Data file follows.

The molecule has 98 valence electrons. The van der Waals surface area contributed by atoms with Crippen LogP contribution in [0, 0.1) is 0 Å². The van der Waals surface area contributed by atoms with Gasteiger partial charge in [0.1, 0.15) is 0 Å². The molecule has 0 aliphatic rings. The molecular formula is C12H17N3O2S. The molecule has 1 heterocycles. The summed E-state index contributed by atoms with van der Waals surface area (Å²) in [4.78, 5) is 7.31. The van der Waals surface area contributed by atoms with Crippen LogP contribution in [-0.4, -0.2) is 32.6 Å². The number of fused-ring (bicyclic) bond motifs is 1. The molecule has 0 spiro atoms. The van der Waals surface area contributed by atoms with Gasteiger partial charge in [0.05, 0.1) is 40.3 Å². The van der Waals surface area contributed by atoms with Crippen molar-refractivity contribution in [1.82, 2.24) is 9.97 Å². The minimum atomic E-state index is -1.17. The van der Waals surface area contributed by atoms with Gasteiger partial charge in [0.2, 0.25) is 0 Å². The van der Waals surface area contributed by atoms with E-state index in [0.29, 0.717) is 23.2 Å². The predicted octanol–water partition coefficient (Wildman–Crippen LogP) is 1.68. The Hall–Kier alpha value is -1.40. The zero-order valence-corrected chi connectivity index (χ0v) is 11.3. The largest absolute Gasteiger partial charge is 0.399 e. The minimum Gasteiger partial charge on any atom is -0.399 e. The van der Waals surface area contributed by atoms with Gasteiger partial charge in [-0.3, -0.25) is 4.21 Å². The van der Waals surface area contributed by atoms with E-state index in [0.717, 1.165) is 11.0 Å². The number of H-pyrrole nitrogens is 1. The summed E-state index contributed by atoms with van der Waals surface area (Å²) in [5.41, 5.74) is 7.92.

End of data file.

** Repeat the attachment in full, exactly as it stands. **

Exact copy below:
The molecule has 98 valence electrons. The van der Waals surface area contributed by atoms with Crippen LogP contribution in [0, 0.1) is 0 Å². The van der Waals surface area contributed by atoms with Gasteiger partial charge in [0.1, 0.15) is 0 Å². The molecule has 0 aliphatic rings. The molecular formula is C12H17N3O2S. The molecule has 1 heterocycles. The summed E-state index contributed by atoms with van der Waals surface area (Å²) in [4.78, 5) is 7.31. The van der Waals surface area contributed by atoms with Crippen LogP contribution in [-0.4, -0.2) is 32.6 Å². The number of fused-ring (bicyclic) bond motifs is 1. The molecule has 0 spiro atoms. The van der Waals surface area contributed by atoms with Gasteiger partial charge in [0.05, 0.1) is 40.3 Å². The van der Waals surface area contributed by atoms with Crippen molar-refractivity contribution in [1.82, 2.24) is 9.97 Å². The minimum atomic E-state index is -1.17. The van der Waals surface area contributed by atoms with Gasteiger partial charge in [0.2, 0.25) is 0 Å². The van der Waals surface area contributed by atoms with E-state index in [0.29, 0.717) is 23.2 Å². The predicted octanol–water partition coefficient (Wildman–Crippen LogP) is 1.68. The Hall–Kier alpha value is -1.40. The zero-order valence-corrected chi connectivity index (χ0v) is 11.3. The largest absolute Gasteiger partial charge is 0.399 e. The minimum Gasteiger partial charge on any atom is -0.399 e. The van der Waals surface area contributed by atoms with Gasteiger partial charge in [-0.3, -0.25) is 4.21 Å². The van der Waals surface area contributed by atoms with E-state index in [0.717, 1.165) is 11.0 Å². The number of H-pyrrole nitrogens is 1. The summed E-state index contributed by atoms with van der Waals surface area (Å²) in [5.41, 5.74) is 7.92.